Scientists Have Confirmed We Had Our First Ever Insterstellar Visitor Last Month

An artist's impression of what 'Oumuamua might look like. ESO/M. Kornmesser

The object was first spotted on October 19, 2017, by the Pan-STARRS 1 telescope in Hawaii. It had made its journey around the Sun and was heading out of the Solar System, so astronomers raced to get as much data as possible.

And race they did. Using a variety of observatories, including the European Southern Observatory’s (ESO) powerful Very Large Telescope (VLT) in Chile, they were able to work out its size, color, shape, and more.

“We had to act quickly,” team member Olivier Hainaut from ESO in Garching, Germany said in the statement. “`Oumuamua had already passed its closest point to the Sun and was heading back into interstellar space.”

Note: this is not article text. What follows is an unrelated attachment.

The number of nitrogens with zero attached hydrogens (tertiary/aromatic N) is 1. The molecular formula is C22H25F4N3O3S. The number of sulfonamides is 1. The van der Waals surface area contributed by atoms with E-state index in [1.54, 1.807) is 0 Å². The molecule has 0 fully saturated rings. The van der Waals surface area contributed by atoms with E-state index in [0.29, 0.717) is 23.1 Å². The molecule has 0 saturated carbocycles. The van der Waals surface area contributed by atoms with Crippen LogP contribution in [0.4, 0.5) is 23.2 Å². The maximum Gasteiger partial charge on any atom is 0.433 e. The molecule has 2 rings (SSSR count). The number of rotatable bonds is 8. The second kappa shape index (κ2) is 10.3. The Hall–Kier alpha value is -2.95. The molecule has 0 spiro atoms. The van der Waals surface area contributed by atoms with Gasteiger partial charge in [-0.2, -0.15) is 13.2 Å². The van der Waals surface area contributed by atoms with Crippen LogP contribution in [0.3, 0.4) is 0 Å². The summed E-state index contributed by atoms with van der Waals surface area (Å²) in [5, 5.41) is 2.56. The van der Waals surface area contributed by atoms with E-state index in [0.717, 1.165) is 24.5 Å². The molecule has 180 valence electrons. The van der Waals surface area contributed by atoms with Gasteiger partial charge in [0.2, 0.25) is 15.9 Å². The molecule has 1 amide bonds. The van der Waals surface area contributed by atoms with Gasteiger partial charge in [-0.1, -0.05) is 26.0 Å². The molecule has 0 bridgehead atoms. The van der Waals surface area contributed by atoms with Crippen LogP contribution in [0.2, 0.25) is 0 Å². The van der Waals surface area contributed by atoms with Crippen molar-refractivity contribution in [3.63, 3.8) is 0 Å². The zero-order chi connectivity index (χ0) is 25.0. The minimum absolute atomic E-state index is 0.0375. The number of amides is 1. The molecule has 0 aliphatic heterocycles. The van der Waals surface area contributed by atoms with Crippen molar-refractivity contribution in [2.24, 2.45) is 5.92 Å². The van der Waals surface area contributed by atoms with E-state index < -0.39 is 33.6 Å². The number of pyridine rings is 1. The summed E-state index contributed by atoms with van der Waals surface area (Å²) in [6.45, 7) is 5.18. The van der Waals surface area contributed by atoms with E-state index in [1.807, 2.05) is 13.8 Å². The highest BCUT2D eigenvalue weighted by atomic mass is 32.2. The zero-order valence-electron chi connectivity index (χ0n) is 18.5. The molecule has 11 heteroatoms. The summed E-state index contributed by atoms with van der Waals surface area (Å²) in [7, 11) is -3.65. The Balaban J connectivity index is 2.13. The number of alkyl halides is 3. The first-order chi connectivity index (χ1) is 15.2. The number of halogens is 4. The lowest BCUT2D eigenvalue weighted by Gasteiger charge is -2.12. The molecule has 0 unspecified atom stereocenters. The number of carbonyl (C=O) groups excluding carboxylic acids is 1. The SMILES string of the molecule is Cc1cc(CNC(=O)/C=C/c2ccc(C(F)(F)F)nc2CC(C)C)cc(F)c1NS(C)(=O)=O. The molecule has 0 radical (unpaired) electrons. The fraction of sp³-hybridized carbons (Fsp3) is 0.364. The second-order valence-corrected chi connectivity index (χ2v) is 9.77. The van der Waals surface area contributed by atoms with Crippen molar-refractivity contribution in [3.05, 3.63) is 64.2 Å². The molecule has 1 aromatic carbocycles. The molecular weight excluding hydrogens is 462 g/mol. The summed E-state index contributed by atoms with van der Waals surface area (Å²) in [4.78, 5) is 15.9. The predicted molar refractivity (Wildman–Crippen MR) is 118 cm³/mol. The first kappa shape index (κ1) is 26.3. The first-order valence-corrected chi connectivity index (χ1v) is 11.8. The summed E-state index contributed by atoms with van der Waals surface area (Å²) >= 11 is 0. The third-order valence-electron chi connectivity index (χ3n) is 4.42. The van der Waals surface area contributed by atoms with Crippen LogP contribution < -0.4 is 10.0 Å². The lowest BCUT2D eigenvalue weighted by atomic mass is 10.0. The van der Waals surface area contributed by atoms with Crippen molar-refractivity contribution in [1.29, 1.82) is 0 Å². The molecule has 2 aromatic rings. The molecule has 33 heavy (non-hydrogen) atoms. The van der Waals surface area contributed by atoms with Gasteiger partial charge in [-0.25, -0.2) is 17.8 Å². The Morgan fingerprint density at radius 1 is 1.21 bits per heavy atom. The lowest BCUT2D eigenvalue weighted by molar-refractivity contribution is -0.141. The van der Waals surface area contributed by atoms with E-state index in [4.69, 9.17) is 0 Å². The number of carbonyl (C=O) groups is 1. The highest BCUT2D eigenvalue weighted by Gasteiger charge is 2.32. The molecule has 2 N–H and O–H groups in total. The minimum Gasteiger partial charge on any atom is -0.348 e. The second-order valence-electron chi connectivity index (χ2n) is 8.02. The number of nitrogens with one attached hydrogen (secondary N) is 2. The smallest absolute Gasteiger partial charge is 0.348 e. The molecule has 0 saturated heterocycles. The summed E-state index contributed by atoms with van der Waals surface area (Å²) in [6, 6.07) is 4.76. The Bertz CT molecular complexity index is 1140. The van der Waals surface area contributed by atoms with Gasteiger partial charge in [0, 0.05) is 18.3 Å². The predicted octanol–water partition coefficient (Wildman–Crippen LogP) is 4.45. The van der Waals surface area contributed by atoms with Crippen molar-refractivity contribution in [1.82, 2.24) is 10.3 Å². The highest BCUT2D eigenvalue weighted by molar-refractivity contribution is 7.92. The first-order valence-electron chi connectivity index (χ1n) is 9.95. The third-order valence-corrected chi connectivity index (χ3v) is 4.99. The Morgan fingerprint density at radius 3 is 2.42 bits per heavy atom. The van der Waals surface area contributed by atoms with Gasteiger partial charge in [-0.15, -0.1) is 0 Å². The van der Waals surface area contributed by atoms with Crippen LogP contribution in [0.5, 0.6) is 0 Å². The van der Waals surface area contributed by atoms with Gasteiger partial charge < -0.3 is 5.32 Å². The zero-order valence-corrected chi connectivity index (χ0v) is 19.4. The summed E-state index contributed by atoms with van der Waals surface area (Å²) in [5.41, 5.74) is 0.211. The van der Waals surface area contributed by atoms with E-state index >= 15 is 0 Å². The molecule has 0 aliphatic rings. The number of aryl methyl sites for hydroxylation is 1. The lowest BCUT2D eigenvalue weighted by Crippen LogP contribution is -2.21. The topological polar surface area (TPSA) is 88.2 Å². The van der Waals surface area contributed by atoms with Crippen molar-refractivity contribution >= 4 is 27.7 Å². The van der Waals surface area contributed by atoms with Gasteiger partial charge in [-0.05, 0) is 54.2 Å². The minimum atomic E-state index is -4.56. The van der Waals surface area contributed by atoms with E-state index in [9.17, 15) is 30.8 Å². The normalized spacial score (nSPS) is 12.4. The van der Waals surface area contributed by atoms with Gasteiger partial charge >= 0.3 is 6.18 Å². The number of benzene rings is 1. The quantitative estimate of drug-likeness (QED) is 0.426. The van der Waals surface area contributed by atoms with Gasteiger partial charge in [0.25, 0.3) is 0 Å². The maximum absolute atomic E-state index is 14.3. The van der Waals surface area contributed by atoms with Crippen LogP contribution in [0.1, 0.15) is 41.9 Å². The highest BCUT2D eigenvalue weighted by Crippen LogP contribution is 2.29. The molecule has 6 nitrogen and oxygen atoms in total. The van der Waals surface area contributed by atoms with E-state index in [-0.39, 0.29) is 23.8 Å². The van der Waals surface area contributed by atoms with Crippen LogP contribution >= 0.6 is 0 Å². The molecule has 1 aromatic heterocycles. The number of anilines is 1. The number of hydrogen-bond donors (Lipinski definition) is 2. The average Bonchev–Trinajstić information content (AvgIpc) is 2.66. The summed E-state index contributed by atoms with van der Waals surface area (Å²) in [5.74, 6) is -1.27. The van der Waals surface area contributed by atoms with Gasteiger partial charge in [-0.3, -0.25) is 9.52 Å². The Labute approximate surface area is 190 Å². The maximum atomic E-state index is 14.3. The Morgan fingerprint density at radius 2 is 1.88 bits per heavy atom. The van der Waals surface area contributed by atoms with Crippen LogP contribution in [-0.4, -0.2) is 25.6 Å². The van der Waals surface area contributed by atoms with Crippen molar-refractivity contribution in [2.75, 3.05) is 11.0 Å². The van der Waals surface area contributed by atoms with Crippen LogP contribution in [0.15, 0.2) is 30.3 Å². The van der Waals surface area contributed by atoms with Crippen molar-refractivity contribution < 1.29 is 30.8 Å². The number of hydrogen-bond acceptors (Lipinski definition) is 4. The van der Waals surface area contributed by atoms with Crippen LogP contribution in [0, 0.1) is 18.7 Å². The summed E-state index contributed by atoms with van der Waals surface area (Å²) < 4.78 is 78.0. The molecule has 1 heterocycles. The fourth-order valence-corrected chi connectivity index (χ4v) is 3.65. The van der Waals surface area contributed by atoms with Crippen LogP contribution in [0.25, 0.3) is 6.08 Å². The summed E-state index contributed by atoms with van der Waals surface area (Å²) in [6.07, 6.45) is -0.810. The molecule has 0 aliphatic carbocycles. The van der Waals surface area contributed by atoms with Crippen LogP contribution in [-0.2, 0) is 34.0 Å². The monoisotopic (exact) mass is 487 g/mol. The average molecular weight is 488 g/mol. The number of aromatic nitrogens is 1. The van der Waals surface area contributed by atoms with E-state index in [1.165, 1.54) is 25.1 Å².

Now, astronomers are continuing to observe the object in the hope of getting even more data, including where it came from. There have been some suggestions so far, including a star cluster about 200 light-years away, but we don't know for sure. If it's like asteroids in our Solar System, though, it could have been born in a planetary system just like ours.

At least one interstellar object is thought to pass into our Solar System every year, but they're hard to spot, which is why this is the first. It's hoped that upcoming telescopes like the Large Synoptic Survey Telescope (LSST) could find more in the feature.

And that, well, is just freaking awesome. A tiny rock from another planetary system made its way here, waved, and headed off to space. Farewell, interstellar traveller.

A composite image of `Oumuamua, which is the white dot in the middle. ESO/K. Meech et al.

 

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